THE MOZILLA FOUNDATION has announced the latest version of its Firefox browser which will bring enhanced security against crypto-mining operations and potential identity theft.
As part of a partnership with Disconnect, a privacy specialist which already offers a Chrome extension, future versions of Firefox will use a blacklist of sites to ensure that you cannot be "fingerprinted" by advertisers.
Firefox 67, currently available in a developer build expands the Enhanced Tracking Protection first introduced in Firefox 63, as it pushes to be the default browser for privacy-concerned web citizens.
The service will also block sites that cause your machine to enrol in crypto-mining operations without your knowledge.
Firefox is the first major browser for Windows to offer fingerprint protection after Apple's Safari took the lead last year.
The service is particularly important because even if the native tracking in your browser is turned up to maximum, it doesn't stop companies from using tiny shreds of data that do leak to build up a picture of your browsing habits.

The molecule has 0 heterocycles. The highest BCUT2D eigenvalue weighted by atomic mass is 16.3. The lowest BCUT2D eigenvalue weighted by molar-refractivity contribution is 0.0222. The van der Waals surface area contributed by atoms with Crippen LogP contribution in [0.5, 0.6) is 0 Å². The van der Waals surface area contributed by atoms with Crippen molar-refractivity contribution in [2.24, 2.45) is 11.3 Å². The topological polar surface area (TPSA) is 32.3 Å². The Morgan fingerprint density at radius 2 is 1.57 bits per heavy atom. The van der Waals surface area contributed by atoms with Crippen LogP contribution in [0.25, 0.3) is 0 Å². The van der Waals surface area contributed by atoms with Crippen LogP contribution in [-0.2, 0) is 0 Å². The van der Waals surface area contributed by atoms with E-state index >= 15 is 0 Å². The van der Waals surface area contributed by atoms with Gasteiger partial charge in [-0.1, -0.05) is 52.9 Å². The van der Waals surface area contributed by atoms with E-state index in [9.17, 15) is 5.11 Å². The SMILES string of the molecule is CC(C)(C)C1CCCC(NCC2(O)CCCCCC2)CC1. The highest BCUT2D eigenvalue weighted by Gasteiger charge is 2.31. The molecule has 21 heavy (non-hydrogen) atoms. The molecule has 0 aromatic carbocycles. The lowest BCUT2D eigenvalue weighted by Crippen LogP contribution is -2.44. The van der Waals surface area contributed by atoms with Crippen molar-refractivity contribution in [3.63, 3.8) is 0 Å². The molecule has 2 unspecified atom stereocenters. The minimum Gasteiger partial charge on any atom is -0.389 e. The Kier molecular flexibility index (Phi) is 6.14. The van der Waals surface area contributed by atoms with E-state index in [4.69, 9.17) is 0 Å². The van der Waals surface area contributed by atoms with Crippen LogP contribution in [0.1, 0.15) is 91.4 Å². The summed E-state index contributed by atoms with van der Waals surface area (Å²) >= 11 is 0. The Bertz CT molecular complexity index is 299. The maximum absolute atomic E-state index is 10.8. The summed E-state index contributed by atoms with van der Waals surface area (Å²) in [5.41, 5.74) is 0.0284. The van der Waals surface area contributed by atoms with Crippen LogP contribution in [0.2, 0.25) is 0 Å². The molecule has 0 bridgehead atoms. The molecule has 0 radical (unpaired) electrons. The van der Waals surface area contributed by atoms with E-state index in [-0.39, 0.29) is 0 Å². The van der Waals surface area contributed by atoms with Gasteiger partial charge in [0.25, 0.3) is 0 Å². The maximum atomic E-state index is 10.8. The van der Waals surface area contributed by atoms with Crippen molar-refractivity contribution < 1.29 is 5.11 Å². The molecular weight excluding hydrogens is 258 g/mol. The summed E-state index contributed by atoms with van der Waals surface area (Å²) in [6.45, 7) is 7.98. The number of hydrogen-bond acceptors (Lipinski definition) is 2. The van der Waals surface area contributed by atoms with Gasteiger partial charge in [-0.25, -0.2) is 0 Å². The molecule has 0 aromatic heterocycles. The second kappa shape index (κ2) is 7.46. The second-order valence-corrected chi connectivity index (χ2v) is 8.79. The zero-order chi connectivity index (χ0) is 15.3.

Firefox has already announced technology first seen in Tor which adds subtle grey bars to the screen which can outfox the fingerprinting, a technique known as "letterboxing". This tricks anything sniffing your browsing by using the size and shape of your browser window to identify you - it's true - that's a thing.
By adding grey bars, reporting the screen ratio, then correcting itself on-screen, Firefox will be able to dupe bad acting advertisers into looking straight through your browser habits.
The moral of the story here is that if you thought conventional techniques such as "Do Not Track" are sufficient, then it's time to wake up and smell the Bitcoin. Most sites ignore requests, and many more have found workarounds anyway.
At present, the Developer and Nightly builds have this option turned off by default but will move to an on-by-default model in the coming weeks, ahead of a full release in May 2019. µ
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